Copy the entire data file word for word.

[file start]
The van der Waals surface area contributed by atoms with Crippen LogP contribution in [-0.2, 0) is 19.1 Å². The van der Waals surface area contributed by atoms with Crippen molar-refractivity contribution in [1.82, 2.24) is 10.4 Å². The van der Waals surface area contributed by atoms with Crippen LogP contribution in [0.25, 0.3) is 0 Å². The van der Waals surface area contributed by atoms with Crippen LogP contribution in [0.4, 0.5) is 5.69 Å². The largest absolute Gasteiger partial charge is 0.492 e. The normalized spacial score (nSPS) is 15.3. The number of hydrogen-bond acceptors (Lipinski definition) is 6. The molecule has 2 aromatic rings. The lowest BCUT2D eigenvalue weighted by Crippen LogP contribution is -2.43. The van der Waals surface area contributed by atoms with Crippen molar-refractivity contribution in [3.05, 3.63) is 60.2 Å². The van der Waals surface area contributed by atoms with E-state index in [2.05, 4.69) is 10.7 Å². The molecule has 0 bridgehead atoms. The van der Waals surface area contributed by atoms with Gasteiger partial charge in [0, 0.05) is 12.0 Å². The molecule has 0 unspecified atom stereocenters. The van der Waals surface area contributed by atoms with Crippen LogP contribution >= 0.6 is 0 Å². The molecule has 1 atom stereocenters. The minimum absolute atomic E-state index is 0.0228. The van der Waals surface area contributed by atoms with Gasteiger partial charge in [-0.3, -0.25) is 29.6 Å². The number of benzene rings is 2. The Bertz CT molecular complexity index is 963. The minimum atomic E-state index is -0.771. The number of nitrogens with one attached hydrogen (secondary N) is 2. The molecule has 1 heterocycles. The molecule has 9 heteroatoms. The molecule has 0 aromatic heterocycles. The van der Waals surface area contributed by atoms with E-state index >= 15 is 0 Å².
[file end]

The van der Waals surface area contributed by atoms with Crippen LogP contribution in [-0.2, 0) is 19.1 Å². The van der Waals surface area contributed by atoms with Crippen molar-refractivity contribution in [1.82, 2.24) is 10.4 Å². The van der Waals surface area contributed by atoms with Crippen LogP contribution in [0.25, 0.3) is 0 Å². The van der Waals surface area contributed by atoms with Crippen LogP contribution in [0.4, 0.5) is 5.69 Å². The largest absolute Gasteiger partial charge is 0.492 e. The normalized spacial score (nSPS) is 15.3. The number of hydrogen-bond acceptors (Lipinski definition) is 6. The molecule has 2 aromatic rings. The lowest BCUT2D eigenvalue weighted by Crippen LogP contribution is -2.43. The van der Waals surface area contributed by atoms with Crippen molar-refractivity contribution in [3.05, 3.63) is 60.2 Å². The van der Waals surface area contributed by atoms with E-state index in [2.05, 4.69) is 10.7 Å². The molecule has 0 bridgehead atoms. The van der Waals surface area contributed by atoms with Gasteiger partial charge in [0, 0.05) is 12.0 Å². The molecule has 0 unspecified atom stereocenters. The van der Waals surface area contributed by atoms with Crippen LogP contribution >= 0.6 is 0 Å². The molecule has 1 atom stereocenters. The minimum absolute atomic E-state index is 0.0228. The van der Waals surface area contributed by atoms with Gasteiger partial charge in [-0.3, -0.25) is 29.6 Å². The number of benzene rings is 2. The Bertz CT molecular complexity index is 963. The minimum atomic E-state index is -0.771. The number of nitrogens with one attached hydrogen (secondary N) is 2. The molecule has 1 heterocycles. The molecule has 9 heteroatoms. The molecule has 0 aromatic heterocycles. The van der Waals surface area contributed by atoms with E-state index >= 15 is 0 Å².